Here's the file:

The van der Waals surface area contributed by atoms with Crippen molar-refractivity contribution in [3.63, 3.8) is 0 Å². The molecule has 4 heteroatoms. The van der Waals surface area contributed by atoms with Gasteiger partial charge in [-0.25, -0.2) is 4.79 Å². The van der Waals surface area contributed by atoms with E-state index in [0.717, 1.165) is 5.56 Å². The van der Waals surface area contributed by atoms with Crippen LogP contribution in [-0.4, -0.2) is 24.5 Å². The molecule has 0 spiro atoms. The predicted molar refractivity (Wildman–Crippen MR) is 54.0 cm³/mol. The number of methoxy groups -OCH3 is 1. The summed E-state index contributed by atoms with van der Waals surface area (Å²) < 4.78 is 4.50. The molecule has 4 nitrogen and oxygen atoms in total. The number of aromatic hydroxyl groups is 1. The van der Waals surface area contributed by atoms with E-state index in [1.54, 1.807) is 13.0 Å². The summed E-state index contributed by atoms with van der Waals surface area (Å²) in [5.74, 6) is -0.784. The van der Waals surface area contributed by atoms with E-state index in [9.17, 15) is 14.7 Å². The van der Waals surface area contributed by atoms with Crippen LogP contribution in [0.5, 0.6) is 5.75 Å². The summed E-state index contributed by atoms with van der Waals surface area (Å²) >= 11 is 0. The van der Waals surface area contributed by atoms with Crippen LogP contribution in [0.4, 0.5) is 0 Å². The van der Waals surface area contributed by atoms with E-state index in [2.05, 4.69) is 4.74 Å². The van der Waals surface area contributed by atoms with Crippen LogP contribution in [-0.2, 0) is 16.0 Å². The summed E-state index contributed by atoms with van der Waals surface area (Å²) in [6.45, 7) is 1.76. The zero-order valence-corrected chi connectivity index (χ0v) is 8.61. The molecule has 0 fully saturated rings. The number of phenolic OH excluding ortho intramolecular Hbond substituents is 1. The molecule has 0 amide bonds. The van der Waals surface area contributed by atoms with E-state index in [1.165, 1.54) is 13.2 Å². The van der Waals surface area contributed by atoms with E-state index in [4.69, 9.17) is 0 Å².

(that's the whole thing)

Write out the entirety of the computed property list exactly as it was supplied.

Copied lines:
The van der Waals surface area contributed by atoms with Crippen molar-refractivity contribution in [3.63, 3.8) is 0 Å². The molecule has 4 heteroatoms. The van der Waals surface area contributed by atoms with Gasteiger partial charge in [-0.25, -0.2) is 4.79 Å². The van der Waals surface area contributed by atoms with E-state index in [0.717, 1.165) is 5.56 Å². The van der Waals surface area contributed by atoms with Crippen LogP contribution in [-0.4, -0.2) is 24.5 Å². The molecule has 0 spiro atoms. The predicted molar refractivity (Wildman–Crippen MR) is 54.0 cm³/mol. The number of methoxy groups -OCH3 is 1. The summed E-state index contributed by atoms with van der Waals surface area (Å²) < 4.78 is 4.50. The molecule has 4 nitrogen and oxygen atoms in total. The number of aromatic hydroxyl groups is 1. The van der Waals surface area contributed by atoms with E-state index in [1.54, 1.807) is 13.0 Å². The summed E-state index contributed by atoms with van der Waals surface area (Å²) in [5.74, 6) is -0.784. The van der Waals surface area contributed by atoms with E-state index in [9.17, 15) is 14.7 Å². The van der Waals surface area contributed by atoms with Crippen LogP contribution in [0.5, 0.6) is 5.75 Å². The summed E-state index contributed by atoms with van der Waals surface area (Å²) >= 11 is 0. The van der Waals surface area contributed by atoms with Crippen LogP contribution in [0.4, 0.5) is 0 Å². The van der Waals surface area contributed by atoms with E-state index in [2.05, 4.69) is 4.74 Å². The van der Waals surface area contributed by atoms with Crippen LogP contribution in [-0.2, 0) is 16.0 Å². The summed E-state index contributed by atoms with van der Waals surface area (Å²) in [6.45, 7) is 1.76. The zero-order valence-corrected chi connectivity index (χ0v) is 8.61. The molecule has 0 fully saturated rings. The number of phenolic OH excluding ortho intramolecular Hbond substituents is 1. The molecule has 0 amide bonds. The van der Waals surface area contributed by atoms with E-state index in [1.165, 1.54) is 13.2 Å². The van der Waals surface area contributed by atoms with E-state index in [4.69, 9.17) is 0 Å².